5. Which of these weird words is actually a term used in the world of skateboarding? A) Fakie B) Blorg C) Pring D) Norno

6. Which of these is NOT a competitive snowboarding event? A) Slope Style B) Rail Jam C) Slalom D) Slide Rule

7. Which of these forms of surfing does not require any additional equipment? A) Wind Surfing B) Kite Surfing C) Body Surfing D) Surfing the Net

8. From approximately what altitude does a skydiver usually jump? A) 12,500 feet B) 50,000 feet C) 102,000 feet D) 80,000 feet

9. Which of these extreme athletes has broken over 50 bones in his lifetime? A) Mat Hoffman B) Shaun White C) Tony Hawk D) Kelly Slater

10. True or False? “Smearing” is when a climber uses his foot to press down on a foothold.

Read on for the answers! Continue reading

April 13, 2016

Anime Trivia Quiz

Posted by at 1:37 am in Movies & TV, Trivia | Permalink

My Neighbor TortoroQuiz: How well do you know anime?

1. In 2002, this became the first full-length anime movie to win an Oscar: A) My Neighbor Totoro (rated G) B) Kiki’s Delivery Service (rated G) C) Spirited Away (rated PG) D) Howl’s Moving Castle (rated PG)

2. Which anime artist is often referred to as the “Walt Disney of Japan?” A) Hayao Miyazaki B) Rumiko Takahashi C) Toshio Suzuki D) Satoshi Kon

3. This classic TV series is credited for starting the anime craze in the 1960s: A) Scooby Doo B) Astro Boy C) Voltron D) Dragon Ball

4. Which of these animated series was created by Nintendo and based on a video game? A) Bakugan B) Digimon C) Sailor Moon D) Pokémon

5. Which of these anime-styled cartoons is actually made in the U.S., not Japan? A) Avatar: The Last Airbender B) Pokémon C) Yu-Gi-Oh! D) Dragon Ball Z

6. The act of dressing up as your favorite anime characters is called: A) Animate Me B) Fan Wear C) Cosplay D) Anime Style

7. This movie made more money in the U.S. than any other anime: A) Pokémon: The Movie (rated G) B) Ponyo (rated G) C) The Secret World of Arrietty (rated G) D) Yu-Gi-Oh! The Movie (rated PG)

8. Pokémon’s trio of bungling baddies, Team Rocket, is made up of Jessie, James, and A) Mew B) Meowth B) Mewtwo C) Squirtle

9. In Bakugan Battle Brawlers, Dan’s friend Drago has which attribute? A) Aquos B) Darkus C) Haos D) Pyrus

10. Which of these anime did not first start out as a manga (a Japanese comic book)? A) Yu Gi Oh! B) Dragon Ball C) Princess Mononoke (for ages 12 and up) D) Sailor Moon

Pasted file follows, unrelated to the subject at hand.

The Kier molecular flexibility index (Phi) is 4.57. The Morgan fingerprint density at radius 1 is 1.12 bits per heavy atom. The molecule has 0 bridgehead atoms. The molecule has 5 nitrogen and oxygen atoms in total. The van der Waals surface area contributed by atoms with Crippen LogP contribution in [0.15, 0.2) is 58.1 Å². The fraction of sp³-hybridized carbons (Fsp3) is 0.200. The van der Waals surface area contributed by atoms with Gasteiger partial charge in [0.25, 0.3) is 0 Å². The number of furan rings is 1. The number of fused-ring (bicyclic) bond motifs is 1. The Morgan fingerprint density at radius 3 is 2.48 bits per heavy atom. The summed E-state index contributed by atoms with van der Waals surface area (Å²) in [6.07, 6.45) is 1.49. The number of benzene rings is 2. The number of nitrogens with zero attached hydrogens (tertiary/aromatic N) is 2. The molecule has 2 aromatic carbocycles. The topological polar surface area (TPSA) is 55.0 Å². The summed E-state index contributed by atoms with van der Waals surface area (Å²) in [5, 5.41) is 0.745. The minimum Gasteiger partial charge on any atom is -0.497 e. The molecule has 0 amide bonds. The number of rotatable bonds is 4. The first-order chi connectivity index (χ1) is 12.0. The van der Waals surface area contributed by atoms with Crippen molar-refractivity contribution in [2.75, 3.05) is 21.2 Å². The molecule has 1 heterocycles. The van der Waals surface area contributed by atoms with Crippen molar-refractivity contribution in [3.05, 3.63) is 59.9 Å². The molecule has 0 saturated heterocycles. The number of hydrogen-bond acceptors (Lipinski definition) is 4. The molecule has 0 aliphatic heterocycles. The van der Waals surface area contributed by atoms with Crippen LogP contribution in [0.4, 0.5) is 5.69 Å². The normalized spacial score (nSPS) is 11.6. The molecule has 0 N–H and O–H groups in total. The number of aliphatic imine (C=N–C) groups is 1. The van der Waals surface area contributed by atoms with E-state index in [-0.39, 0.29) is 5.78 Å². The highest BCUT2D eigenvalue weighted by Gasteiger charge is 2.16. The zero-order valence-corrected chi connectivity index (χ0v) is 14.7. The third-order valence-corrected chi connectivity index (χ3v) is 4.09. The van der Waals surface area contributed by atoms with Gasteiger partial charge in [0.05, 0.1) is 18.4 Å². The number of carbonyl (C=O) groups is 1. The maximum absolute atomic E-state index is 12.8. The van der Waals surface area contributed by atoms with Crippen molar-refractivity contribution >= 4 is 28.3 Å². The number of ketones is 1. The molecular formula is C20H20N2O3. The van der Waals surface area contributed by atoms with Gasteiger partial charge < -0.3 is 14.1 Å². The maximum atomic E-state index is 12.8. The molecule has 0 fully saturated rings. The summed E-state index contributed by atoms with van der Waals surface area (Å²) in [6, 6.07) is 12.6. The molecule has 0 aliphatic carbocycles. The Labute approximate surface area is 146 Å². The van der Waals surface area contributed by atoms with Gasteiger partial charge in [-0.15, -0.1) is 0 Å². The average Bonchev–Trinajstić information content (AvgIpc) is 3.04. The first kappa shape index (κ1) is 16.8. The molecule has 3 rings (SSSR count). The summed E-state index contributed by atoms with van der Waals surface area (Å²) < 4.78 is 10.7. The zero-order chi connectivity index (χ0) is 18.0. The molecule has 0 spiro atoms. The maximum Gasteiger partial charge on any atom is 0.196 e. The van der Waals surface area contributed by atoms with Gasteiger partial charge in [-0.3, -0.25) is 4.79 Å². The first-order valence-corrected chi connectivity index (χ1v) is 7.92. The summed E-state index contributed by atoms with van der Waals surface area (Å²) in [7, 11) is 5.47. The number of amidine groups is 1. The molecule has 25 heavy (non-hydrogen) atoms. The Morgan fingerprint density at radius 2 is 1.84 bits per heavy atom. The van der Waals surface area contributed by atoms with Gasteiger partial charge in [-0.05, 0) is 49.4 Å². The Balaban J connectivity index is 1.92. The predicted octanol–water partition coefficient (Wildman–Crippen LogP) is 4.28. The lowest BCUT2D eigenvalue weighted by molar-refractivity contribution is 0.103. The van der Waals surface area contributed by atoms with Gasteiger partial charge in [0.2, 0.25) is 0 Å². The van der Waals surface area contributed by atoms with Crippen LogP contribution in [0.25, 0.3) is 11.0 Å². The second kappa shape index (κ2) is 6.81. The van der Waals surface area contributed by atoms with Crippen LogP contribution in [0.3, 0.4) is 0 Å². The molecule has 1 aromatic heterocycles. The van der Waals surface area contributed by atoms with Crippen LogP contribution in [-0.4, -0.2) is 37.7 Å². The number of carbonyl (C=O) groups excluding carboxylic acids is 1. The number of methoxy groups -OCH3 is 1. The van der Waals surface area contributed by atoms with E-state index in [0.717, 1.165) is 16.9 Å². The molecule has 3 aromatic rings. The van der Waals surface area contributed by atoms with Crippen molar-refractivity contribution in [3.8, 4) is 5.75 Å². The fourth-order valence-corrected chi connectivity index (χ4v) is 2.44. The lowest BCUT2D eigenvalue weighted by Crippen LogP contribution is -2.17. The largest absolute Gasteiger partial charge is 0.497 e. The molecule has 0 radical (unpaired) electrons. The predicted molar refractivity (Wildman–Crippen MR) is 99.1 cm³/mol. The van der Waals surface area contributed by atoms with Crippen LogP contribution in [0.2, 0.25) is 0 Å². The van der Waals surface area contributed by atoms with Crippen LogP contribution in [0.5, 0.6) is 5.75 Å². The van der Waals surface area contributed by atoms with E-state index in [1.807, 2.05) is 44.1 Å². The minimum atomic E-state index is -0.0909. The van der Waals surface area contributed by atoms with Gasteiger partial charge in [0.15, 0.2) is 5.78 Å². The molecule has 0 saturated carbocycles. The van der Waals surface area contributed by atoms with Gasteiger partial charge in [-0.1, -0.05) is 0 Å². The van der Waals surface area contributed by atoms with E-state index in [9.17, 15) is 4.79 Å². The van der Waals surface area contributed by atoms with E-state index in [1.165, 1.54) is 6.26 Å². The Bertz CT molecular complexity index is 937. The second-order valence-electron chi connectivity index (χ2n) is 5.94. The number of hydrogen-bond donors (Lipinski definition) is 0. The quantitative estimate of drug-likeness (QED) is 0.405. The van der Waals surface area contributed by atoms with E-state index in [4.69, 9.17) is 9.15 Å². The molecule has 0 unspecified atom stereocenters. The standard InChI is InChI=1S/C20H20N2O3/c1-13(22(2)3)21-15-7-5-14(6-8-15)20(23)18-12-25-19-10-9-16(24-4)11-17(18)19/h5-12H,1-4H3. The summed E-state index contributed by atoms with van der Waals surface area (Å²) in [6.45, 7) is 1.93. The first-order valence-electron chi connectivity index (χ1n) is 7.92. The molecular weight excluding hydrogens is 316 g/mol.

Read on for the answers! Continue reading

April 12, 2016

Reverse Graffiti

Posted by at 1:45 am in Writing Prompt | Permalink

reverse graffitiWhat Is Reverse Graffiti?

You have probably seen traditional graffiti where artists use spray paint to draw a picture or write words on a public space. Reverse graffiti is a method of creating temporary images by removing dirt from a space. You know how you can use your finger to write “Wash me” on a dirty window? That’s reverse graffiti, and some artists have taken it to a whole other level by using a cloth or a power washer to remove dirt on a larger scale and create some incredible artwork.

Because reverse graffiti is temporary, biodegradable, and no toxic ink or paints are used to create it, reverse graffiti is considered more environmentally friendly than spray paint graffiti. Although, that is debatable especially if the artist uses chemical cleaners to create the image. It may also be a waste of water since it takes a lot of water to clean off the dirt.

Spray paint graffiti is considered vandalism, and is definitely illegal if you don’t have permission, but it’s not clear whether reverse graffiti is illegal. Is it vandalism to clean a wall? Some people think so, especially if they don’t like the image created on the wall.

While there are still environmental and legal questions about reverse graffiti, there is no question that some of the artwork being created is amazing! What do you think of reverse graffiti? Tell us in the Comments.

Flickr photo by KylaBorg

April 10, 2016

SPONSORED POST The BFG Movie

Posted by at 3:44 pm in Movies & TV | Permalink

BFGHow Whoopsey-Splunkers! It’s the BFG!

On July 1, 2016, Disney’s The BFG opens in theaters across the United States. From the world’s greatest storytellers—Roald Dahl, Walt Disney, and Steven Spielberg—Dahl’s beloved novel The BFG comes to life. Watch the spellbinding trailer.

bfg trailer

Directed by Spielberg from a screenplay by Melissa Mathison, The BFG tells the story of a young orphaned girl from London named Sophie (played by Ruby Barnhill) who learns about the wonders and perils of Giant Country after she starts hanging out with—what else—a big friendly giant (the BFG!). Sophie is a bit freaked out at first because, well, it’s a giant.

But the BFG is a gentle soul! He’s just a really TALL gentle soul.

Like more than 20 feet tall.

The BFG teaches Sophie all about dreams and a land called Dream Country. In fact, in Dream Country he collects dreams, stores them in jars, and sends them to children just like her so that they can enjoy them at bedtime. And they’re good dreams—far less frightening than the nine human-hunting other giants who roam Giant Country. YIKES.

The BFG author Roald Dahl is also the writer behind classics such as Matilda and Charlie and the Chocolate Factory. And in the book that’s coming to the big screen, Dahl uses his very own made-up language—built of words like “catasterous,” “hopscotchy,” and more—that we call “Gobblefunk.” It’s named after the BFG’s instruction to Sophie: “Don’t gobblefunk around with words.” This year, we celebrate 100 years of masterful storytelling from Roald Dahl!

Dahl came up with his big, friendly character for a short story before writing the novel. He told the story of his giant to his own children long before he’d begun to write drafts of it on a big yellow legal pad. Dahl carried a notebook or pad with him at all times and called it an “Ideas Book.” He scribbled down ideas and sometimes would not revisit them for many years. When he got around to it, he’d return to those ideas, polishing draft after draft before coming up with an exciting finished story like The BFG!

Do you like to write stories? Have any writing tips to share? Share your Comments below.

This blog post is sponsored by Disney.

April 7, 2016

Children's Choice Book Awards

Posted by at 12:39 pm in Kid Power | Permalink

childrens choice book awardsVoting for the Children’s & Teen Choice Book Awards is now open!

The Children’s Book Council and Every Child A Reader launched the Children’s & Teen Choice Book Awards program in 2008 to provide YOU a chance to voice your opinions about the books you love. It’s the only national book awards program where the winning titles are chosen by kids and teens!

Voting is open until April 25!